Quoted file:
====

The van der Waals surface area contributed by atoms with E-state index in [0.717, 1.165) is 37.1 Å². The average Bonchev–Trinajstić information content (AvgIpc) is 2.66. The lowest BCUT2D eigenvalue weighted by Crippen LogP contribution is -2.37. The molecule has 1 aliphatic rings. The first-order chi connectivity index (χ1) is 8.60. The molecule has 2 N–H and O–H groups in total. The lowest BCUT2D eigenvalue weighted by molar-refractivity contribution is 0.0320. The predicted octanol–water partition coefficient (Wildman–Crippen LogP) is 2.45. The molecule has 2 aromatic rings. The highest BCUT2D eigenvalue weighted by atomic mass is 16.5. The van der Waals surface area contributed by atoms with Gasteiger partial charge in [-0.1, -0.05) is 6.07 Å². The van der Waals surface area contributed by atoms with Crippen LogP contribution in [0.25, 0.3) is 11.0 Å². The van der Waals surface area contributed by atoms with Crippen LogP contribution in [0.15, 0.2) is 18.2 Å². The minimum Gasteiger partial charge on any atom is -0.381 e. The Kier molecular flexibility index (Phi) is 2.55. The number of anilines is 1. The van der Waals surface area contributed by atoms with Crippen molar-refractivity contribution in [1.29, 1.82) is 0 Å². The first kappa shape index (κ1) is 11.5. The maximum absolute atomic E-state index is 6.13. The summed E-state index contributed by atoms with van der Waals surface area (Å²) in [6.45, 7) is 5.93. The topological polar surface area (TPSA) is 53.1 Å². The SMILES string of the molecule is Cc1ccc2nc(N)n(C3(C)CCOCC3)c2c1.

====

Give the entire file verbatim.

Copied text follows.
The van der Waals surface area contributed by atoms with E-state index in [0.717, 1.165) is 37.1 Å². The average Bonchev–Trinajstić information content (AvgIpc) is 2.66. The lowest BCUT2D eigenvalue weighted by Crippen LogP contribution is -2.37. The molecule has 1 aliphatic rings. The first-order chi connectivity index (χ1) is 8.60. The molecule has 2 N–H and O–H groups in total. The lowest BCUT2D eigenvalue weighted by molar-refractivity contribution is 0.0320. The predicted octanol–water partition coefficient (Wildman–Crippen LogP) is 2.45. The molecule has 2 aromatic rings. The highest BCUT2D eigenvalue weighted by atomic mass is 16.5. The van der Waals surface area contributed by atoms with Gasteiger partial charge in [-0.1, -0.05) is 6.07 Å². The van der Waals surface area contributed by atoms with Crippen LogP contribution in [0.25, 0.3) is 11.0 Å². The van der Waals surface area contributed by atoms with Crippen LogP contribution in [0.15, 0.2) is 18.2 Å². The minimum Gasteiger partial charge on any atom is -0.381 e. The Kier molecular flexibility index (Phi) is 2.55. The number of anilines is 1. The van der Waals surface area contributed by atoms with Crippen molar-refractivity contribution in [1.29, 1.82) is 0 Å². The first kappa shape index (κ1) is 11.5. The maximum absolute atomic E-state index is 6.13. The summed E-state index contributed by atoms with van der Waals surface area (Å²) in [6.45, 7) is 5.93. The topological polar surface area (TPSA) is 53.1 Å². The SMILES string of the molecule is Cc1ccc2nc(N)n(C3(C)CCOCC3)c2c1.